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Triclosan Study by FDA


A ubiquitous ingredient in many common household products is being scrutinized by the Food and Drug Administration (FDA) and the Environmental Protection Agency (EPA). The ingredient, triclosan, is a man-made, broad-spectrum antimicrobial agent that is frequently found in antibacterial soaps, cosmetics, toothpastes and mouthwashes, deodorants and first aid products. It is also used as a material preservative in products not regulated by the FDA such as plastic kitchen equipment, clothes, and toys. The FDA has announced that the chemical will undergo further review to evaluate its safety and to see if the chemical poses not just a threat to animal health, as recent studies show, but also a threat to human health. Triclosan may also pose environmental and ecological risks.

Triclosan: Possible Risks

There are several risks associated with triclosan that are being reviewed by both the FDA and the EPA, who plan to issue results of their study in the spring of 2011. First, animal studies have shown that triclosan alters hormone regulation.

Another major concern is the possibility that triclosan use is contributing to increased resistance to antibiotics. Scientists fear that bacteria, exposed over time to products and agents like triclosan through overuse by healthy individuals, will become resistant to antimicrobials, rendering them ineffective to those who need them most: the elderly, sick, and those with compromised immune systems. Similarly, there is a theory about the link between allergies and excessive hygiene; this is based on the idea that through over-cleaning, the body's immune system is never given a chance to kick in and work effectively, thus increasing the incidence of allergies.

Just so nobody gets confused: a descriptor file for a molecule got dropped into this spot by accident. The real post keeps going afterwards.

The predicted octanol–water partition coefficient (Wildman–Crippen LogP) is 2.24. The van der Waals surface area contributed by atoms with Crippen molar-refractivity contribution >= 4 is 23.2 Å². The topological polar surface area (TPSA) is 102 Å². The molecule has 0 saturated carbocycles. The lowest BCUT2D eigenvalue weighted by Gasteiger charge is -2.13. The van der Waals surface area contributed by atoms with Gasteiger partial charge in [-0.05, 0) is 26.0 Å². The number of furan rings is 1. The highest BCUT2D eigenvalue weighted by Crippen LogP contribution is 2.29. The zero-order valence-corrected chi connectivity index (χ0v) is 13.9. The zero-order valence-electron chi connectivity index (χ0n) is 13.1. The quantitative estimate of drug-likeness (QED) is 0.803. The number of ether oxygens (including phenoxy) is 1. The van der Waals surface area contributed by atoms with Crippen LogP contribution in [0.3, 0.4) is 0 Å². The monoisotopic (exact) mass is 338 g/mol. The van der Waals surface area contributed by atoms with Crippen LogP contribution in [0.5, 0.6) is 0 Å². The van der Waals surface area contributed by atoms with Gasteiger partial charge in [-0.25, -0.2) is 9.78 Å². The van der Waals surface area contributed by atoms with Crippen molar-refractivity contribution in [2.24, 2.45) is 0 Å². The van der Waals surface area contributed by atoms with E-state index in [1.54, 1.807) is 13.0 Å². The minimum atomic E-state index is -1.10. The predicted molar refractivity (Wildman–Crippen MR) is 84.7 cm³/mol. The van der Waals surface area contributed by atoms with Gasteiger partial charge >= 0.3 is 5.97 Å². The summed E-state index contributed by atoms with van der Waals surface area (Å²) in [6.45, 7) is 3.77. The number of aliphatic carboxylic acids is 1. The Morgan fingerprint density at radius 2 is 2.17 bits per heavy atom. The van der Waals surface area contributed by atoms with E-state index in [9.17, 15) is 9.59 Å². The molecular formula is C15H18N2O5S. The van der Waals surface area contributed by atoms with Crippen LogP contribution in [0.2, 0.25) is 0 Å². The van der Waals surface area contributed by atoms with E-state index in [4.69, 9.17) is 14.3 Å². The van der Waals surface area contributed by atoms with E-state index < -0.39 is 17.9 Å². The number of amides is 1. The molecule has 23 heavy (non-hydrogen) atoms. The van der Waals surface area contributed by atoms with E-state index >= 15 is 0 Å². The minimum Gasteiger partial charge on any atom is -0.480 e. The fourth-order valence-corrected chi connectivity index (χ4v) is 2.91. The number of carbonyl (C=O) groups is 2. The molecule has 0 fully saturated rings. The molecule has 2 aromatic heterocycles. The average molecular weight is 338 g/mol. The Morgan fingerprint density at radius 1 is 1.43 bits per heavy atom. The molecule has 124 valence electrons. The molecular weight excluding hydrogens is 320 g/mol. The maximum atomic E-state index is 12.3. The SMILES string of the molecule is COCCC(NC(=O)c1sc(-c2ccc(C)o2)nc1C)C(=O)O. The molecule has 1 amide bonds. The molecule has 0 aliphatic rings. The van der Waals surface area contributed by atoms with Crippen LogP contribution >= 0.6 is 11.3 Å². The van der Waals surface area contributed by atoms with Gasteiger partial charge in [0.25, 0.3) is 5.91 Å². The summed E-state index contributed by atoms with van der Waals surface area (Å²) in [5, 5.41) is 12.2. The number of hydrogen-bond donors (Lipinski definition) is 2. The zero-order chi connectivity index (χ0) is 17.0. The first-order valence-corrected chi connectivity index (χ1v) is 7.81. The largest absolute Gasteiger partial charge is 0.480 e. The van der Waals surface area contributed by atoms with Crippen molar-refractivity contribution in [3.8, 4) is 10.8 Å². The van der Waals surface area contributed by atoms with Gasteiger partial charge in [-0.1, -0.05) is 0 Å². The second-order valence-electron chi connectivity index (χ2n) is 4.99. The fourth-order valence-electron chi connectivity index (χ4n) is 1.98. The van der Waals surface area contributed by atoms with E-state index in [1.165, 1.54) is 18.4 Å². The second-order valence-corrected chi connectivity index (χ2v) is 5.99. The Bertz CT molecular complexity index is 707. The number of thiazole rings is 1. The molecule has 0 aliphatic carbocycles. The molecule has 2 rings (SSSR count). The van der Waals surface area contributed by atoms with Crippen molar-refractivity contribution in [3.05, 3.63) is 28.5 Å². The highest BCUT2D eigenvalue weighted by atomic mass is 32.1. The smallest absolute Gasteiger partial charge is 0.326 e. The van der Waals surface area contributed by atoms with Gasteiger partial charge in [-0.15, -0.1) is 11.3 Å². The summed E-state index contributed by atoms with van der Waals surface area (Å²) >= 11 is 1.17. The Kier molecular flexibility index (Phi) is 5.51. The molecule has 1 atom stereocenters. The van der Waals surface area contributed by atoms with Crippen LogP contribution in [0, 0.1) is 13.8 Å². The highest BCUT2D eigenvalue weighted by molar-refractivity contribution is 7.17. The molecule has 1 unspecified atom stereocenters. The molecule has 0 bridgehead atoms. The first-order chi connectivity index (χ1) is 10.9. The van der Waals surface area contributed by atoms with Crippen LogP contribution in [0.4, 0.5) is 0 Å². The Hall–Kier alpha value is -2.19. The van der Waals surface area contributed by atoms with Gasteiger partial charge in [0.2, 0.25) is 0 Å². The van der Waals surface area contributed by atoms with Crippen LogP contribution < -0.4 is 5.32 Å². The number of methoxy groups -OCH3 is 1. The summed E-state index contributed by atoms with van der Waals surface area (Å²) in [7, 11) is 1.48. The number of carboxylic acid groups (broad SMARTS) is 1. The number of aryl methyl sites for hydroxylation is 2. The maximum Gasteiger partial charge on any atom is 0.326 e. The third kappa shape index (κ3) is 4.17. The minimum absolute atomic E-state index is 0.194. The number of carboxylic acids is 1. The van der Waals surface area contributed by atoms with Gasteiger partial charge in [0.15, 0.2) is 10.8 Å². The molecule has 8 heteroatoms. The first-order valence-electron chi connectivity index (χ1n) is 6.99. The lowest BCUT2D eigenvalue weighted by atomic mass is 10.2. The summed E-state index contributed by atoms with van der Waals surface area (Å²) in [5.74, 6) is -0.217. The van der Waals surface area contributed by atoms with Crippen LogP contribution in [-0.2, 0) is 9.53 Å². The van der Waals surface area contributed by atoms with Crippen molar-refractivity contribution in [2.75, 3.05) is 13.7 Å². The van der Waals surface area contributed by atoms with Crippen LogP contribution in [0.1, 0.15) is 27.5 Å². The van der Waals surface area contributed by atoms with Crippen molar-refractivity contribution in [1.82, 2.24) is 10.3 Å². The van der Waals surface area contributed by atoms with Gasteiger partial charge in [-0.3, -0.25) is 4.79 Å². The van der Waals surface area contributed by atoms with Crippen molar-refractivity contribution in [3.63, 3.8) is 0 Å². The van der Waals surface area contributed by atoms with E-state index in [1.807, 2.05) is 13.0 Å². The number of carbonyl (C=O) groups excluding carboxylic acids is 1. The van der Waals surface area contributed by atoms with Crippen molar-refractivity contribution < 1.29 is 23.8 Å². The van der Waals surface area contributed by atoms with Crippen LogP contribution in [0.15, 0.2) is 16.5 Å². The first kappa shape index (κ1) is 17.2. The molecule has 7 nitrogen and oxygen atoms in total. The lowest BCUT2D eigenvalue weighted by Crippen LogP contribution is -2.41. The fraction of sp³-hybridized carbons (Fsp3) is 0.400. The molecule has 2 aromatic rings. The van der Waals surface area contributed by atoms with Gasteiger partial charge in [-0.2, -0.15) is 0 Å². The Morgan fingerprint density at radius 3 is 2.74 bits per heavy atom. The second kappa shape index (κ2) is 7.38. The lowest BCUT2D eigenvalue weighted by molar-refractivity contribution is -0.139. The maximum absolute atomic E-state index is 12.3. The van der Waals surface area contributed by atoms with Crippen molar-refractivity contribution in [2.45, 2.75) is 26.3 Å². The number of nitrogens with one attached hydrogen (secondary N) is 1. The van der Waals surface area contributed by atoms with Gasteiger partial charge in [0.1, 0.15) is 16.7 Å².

Other Triclosan Concerns

There are toxicity concerns with triclosan. Triclosan has been linked to dioxin, a potentially carcinogenic substance that can cause health ramifications, particularly with respect to fertility. When exposed to light, triclosan becomes more dangerous; sunlight converts the triclosan to a toxic form of dioxin.

The EPA is also examining environmental and ecological risks of triclosan. Since it is the active ingredient in many soaps, triclosan is washed down the drain and eventually ends up in the water supply. There is sufficient evidence that triclosan is being found in streams and waterways, and that it can have detrimental effects on ecosystems and aquatic organisms like algae. According to water testing studies triclosan is among the top ten contaminants in U.S. streams, rivers, lakes and aquifers.

Products That Contain Triclosan

There are thousands of products that contain triclosan. A few are: Dial® Liquid Soap, Softsoap® Antibacterial Liquid Hand Soap, Clearasil® Daily Face Wash, Colgate® Total, Reach® Antibacterial Toothbrush,Right Guard Sport Deodorant, Aveeno Therapeutic Shave Gel, Solarcaine® First Aid Medicated Spray, Teva® sandals, Merrell shoes, Thomasville® furniture. A complete list contains many other products and toys.

FDA's Recommendations On Triclosan for Consumers

On its website the FDA states that triclosan is "not known to be hazardous to humans," citing that there is insufficient safety evidence to warrant any change in consumer use. However, the federal agency also states that there is not enough evidence to prove that antibacterial soaps which contain triclosan provide a greater benefit than plain old soap and water.

Furthermore, the EPA states on its "Triclosan Facts" page that "due to the rapidly developing scientific database for triclosan," the Agency will accelerate the process of re-registration (the process of registering chemicals to ensure they meet the more stringent standards of today) of the chemical, and will begin the review process in 2013, ten years ahead of schedule.

Until further studies are undertaken on the possible health effects of triclosan, consumers may opt to avoid the chemical. Since triclosan is regulated by the FDA in consumer products like soaps and toothpastes, it is easy to read the product's "Drug Facts" label to determine if the chemical is listed as an active ingredient. Some toothpaste manufacturers, like Tom's of Maine, actually advertise that they do not contain triclosan. As with any product used by consumers today, it's prudent to read labels, and keep up with health updates.

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